Umeme = the electricity provider in Uganda
UTL = Uganda Telecom, the Internet provider in Mbale
Heidi and I are rejoicing -- and when I say rejoicing, think jumping up and down and dancing for joy -- over the fact that at this moment we have both electricity AND Internet. Our Internet has effectively been down since last month sometime, and multiple phone calls, pleas, and, yes, even threats to UTL, did not produce any demonstrable results. Okay, well, we did get three UTL techs to actually come out once, and they did agree that, yes, our Internet did not work. But I'm not sure I considered that a step forward. The Internet's repair was further complicated by the fact that power kept going off. And for some odd reason, the UTL tech doesn't want to come out at all when there's no power on in the house. To add insult to injury, the power line that delivers electricity to our house broke, so last night when the whole neighborhood finally got to turn their lights back on, our house remained dark. (Big sigh here.) The Umeme truck showed up this morning, worked for a while, then disappeared having made no apparent repairs. But the electricity suddenly came on a couple hours ago, and the Internet came up with it -- no idea why, but we're not complaining! -- so we are excitedly reading e-mails, updating blogs, and seeing who posted comments on our wall in Facebook.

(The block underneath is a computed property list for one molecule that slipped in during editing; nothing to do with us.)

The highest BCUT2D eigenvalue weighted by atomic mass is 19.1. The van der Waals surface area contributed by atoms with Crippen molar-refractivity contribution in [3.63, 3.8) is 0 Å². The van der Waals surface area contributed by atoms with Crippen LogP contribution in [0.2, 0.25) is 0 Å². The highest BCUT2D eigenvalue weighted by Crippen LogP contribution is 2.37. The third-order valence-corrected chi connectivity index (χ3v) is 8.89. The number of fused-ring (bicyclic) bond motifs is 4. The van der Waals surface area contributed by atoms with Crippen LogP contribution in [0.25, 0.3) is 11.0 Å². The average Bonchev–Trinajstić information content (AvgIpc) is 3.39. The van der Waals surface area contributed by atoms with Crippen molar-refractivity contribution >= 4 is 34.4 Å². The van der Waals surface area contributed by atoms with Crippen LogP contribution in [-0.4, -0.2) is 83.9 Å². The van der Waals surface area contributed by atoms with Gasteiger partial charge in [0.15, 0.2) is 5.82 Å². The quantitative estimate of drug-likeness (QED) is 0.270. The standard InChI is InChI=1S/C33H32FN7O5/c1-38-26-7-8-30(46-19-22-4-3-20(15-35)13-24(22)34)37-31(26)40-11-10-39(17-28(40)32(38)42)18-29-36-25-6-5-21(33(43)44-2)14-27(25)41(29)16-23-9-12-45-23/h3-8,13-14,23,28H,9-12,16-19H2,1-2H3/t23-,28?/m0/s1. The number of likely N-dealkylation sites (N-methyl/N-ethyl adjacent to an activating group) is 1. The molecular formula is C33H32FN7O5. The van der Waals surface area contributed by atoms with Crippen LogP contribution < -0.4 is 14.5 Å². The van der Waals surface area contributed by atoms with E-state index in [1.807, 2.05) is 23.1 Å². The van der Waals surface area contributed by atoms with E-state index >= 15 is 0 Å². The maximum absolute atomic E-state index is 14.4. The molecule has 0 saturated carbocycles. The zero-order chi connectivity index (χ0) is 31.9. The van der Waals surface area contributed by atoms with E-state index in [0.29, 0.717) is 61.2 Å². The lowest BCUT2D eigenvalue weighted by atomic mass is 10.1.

Heidi and I have truly tried to maintain our composure and sense of humor through this, but we were beginning to get a bit frustrated. We pay 180,000 shillings a month for Internet, and to our Western minds, this means that (when power is on) we should have Internet. But in Uganda, it just doesn't always work out that way. "Why not?" you ask. "And for that matter, why is the power off so much, anyway?" Well, those are fair questions.
One answer is that although First World technology exists here, the technology infrastructure is not particularly stable. So when technology breaks down -- be it Internet, power lines, printers, computers, whatever -- the ability, expertise, and resources are not always available to effect competent repairs. So repairs take longer, and, in fact, can be impossible, which is why we have a lot of nonworking or semiworking machines here. For instance, our washer, dryer, and microwave are all in the "They sort of work" category.
Another answer is -- well, it's a little harder to put into words, but it's basically that the African mindset is different than the Westerners. They don't feel a need to hold to schedules or to come out just because they said they would. We have electricity power-outs because Umeme sells a lot of its electricity to Kenya, so they keep Uganda on a "loadshed" schedule. But Umeme changes the schedule without notice. Or they decide to do line maintenance on "power on" days, so they turn off the electricity so they can trim branches. This drives us Westerners crazy. But it's life here.
But for now, we're still in the rejoicing mode because right now, right this minute, we have electricity AND Internet. A fairly African outlook!
So thanks to all of you who wrote me e-mails, a little worried because you hadn't heard from me for a while. There is no way to tell you all how much I appreciate your love and concern and, most of all, your prayers.
love you all!